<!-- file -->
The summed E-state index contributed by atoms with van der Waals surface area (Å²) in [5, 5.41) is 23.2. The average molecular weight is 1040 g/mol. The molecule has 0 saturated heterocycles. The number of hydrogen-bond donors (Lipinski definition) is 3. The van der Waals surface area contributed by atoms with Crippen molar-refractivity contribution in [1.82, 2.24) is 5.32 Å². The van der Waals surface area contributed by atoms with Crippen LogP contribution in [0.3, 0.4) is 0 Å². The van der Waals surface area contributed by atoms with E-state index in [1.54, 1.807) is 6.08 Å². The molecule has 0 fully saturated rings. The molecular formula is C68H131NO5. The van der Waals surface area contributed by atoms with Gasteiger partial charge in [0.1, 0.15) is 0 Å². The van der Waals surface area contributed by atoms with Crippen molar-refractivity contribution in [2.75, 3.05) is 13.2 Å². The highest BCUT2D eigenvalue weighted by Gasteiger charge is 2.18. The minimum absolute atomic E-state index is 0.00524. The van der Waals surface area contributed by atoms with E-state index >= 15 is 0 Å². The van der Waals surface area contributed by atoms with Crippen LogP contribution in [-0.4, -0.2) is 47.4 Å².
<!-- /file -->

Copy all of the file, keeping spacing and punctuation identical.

The summed E-state index contributed by atoms with van der Waals surface area (Å²) in [5, 5.41) is 23.2. The average molecular weight is 1040 g/mol. The molecule has 0 saturated heterocycles. The number of hydrogen-bond donors (Lipinski definition) is 3. The van der Waals surface area contributed by atoms with Crippen molar-refractivity contribution in [1.82, 2.24) is 5.32 Å². The van der Waals surface area contributed by atoms with Crippen LogP contribution in [0.3, 0.4) is 0 Å². The van der Waals surface area contributed by atoms with E-state index in [1.54, 1.807) is 6.08 Å². The molecule has 0 fully saturated rings. The molecular formula is C68H131NO5. The van der Waals surface area contributed by atoms with Gasteiger partial charge in [0.1, 0.15) is 0 Å². The van der Waals surface area contributed by atoms with Crippen molar-refractivity contribution in [2.75, 3.05) is 13.2 Å². The highest BCUT2D eigenvalue weighted by Gasteiger charge is 2.18. The minimum absolute atomic E-state index is 0.00524. The van der Waals surface area contributed by atoms with E-state index >= 15 is 0 Å². The van der Waals surface area contributed by atoms with Crippen LogP contribution in [-0.4, -0.2) is 47.4 Å².